Sunday, 18 March 2012

Do Awards Really Matter?

Charles Lewton-Brain basks in the sunshine- exuberantly.  Photo courtesy of the Canada Council for the Arts.

Congratulations are in order!  Charles Lewton-Brain, metal wizard of Alberta, is the 2012 winner of the Saidye Bronfman Award for Excellence in Contemporary Craft a.k.a. one of the eight Governor General's Awards in Visual and Media Arts.   Charles stands out not only for his superb technical skills and innovative sense of design but for his extraordinary creativity and ability to stay true to his artistic vision while being able to help so many in his field.  He is a rare combination of talent and character and truly deserves this award that thankfully comes with a $25,000 cheque and a high profile exhibition.  Nobody would dispute that the Bronfman matters. My personal e-mail to Charles said that I was proud of him and that "sometimes the jury gets it right."  His gracious response was, "Thank you, nice to have shared moments with you."

Unfortunately, there are times when things go awry.  Any award is subject to a cocktail of variables.  Everything from who takes the time to be a nominator, what gene pool are they fishing in, who are the finalists competing with each other, and how in a practice as diverse as contemporary fine craft do you compare apples with oranges?  And then there are the politics and inter-relations of the individuals serving on the jury.  Being a juror isn't easy at the best of times.

Newfoundland and Labrador has not yet produced a Bronfman winner.  We've come close with Michael Massie who made it to a short-list of five finalists.  Maybe, it is time he should be nominated again.  Last year's winner and Charles Lewton-Brain are both metal artists.  Massie works in both stone and silver and is now a more senior artist than he was during his first nomination.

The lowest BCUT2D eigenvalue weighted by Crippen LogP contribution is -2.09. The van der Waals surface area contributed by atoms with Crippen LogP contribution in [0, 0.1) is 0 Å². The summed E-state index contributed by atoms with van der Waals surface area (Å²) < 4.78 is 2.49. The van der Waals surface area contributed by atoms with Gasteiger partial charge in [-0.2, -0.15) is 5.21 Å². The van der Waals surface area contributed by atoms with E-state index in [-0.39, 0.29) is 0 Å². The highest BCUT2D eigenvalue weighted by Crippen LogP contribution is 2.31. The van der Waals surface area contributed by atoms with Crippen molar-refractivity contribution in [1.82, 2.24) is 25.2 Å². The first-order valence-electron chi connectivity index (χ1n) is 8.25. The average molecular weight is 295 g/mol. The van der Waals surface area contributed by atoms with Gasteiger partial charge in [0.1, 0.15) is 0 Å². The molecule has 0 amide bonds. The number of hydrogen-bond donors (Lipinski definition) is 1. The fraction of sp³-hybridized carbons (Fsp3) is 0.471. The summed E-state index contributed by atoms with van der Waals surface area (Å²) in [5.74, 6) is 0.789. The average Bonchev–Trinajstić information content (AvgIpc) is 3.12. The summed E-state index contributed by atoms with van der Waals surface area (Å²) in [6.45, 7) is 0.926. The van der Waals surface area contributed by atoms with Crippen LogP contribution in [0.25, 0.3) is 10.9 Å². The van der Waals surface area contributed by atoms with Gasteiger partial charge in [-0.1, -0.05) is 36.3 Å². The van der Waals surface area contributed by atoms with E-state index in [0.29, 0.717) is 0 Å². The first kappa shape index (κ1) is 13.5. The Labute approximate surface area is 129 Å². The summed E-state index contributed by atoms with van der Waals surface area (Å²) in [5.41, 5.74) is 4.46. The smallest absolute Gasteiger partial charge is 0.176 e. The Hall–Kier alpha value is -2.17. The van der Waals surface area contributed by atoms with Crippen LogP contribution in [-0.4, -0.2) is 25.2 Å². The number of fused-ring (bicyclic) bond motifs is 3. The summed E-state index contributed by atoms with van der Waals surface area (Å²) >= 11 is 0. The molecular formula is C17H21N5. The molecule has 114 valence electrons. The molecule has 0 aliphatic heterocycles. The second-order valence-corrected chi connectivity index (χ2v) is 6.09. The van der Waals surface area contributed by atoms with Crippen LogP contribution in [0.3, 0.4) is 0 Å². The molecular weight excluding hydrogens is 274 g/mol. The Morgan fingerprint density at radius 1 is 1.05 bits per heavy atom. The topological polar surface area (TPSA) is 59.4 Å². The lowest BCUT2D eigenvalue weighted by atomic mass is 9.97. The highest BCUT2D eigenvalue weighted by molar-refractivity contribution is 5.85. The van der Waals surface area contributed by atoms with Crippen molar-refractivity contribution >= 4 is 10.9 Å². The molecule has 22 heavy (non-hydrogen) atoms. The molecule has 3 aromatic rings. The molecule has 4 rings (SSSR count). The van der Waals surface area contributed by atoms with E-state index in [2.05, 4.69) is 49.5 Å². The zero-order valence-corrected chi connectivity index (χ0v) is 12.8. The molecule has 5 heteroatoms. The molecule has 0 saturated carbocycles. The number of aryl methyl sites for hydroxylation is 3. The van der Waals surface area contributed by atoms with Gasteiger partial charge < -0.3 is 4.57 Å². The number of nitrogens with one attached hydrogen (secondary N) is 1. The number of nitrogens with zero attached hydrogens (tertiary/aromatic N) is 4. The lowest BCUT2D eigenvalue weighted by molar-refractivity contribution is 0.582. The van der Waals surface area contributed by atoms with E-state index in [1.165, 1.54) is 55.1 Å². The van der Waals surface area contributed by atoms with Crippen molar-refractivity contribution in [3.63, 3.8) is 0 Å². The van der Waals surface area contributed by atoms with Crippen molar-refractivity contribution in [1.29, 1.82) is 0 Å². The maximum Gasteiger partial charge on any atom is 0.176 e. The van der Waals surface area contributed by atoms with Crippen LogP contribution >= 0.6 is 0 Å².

Do awards really matter?  Jason Holley just found out that he has won the People Choice's Award from the Artist Project in Toronto.  No doubt that will influence his next body of work.  We are surrounded with so many awards in so many areas.  Some are a piece of paper alone but the package of nominating letters are moving testimonials that point to a career that has made a difference.  I know when I won the award for Cultural Leadership in the Atlantic Region the nominating letters from my immediate community meant a whole lot more to me than the trophy.  It was like being able to attend my own funereal and listen to the eulogy.

1 comment:

  1. Hi Gloria,

    Thank you for the lovely words! It might be noted that this was my 10th nomination, and that after serving on the jury a couple of years ago I decided not to worry about it-that I was unlikely to get it-so quite a surprise when I got that late October phone call!

    It has been noted that to get a Canada council grant the success rate was 1 in 25 for visual arts, 1 in 10 for Craft, and that painters give up after 7 rejections, craftspeople after 3. But it is very important to fail, to put pressure on the system (and sometimes you get lucky), because they measure whether they should keep a program (such as craft grants) by the pressure (ie how many people are trying). If you don't have enough pressure then a program can be cut. It is essential to apply without expectations simply to keep the pressure up. You might get lucky. As well, it is important to talk to your program officer, to send them trial proposals for their comments to refine them -they are on your side and actually want you to win - use them.

    Finally, in this particular competion (the Bronfman) there is a component of service. And for me, (as was told to me by various people involved in the process) the best part was this, the question was posed was "if this person had not existed would the field be the same?", and the answer in my case was no. Which is really nice.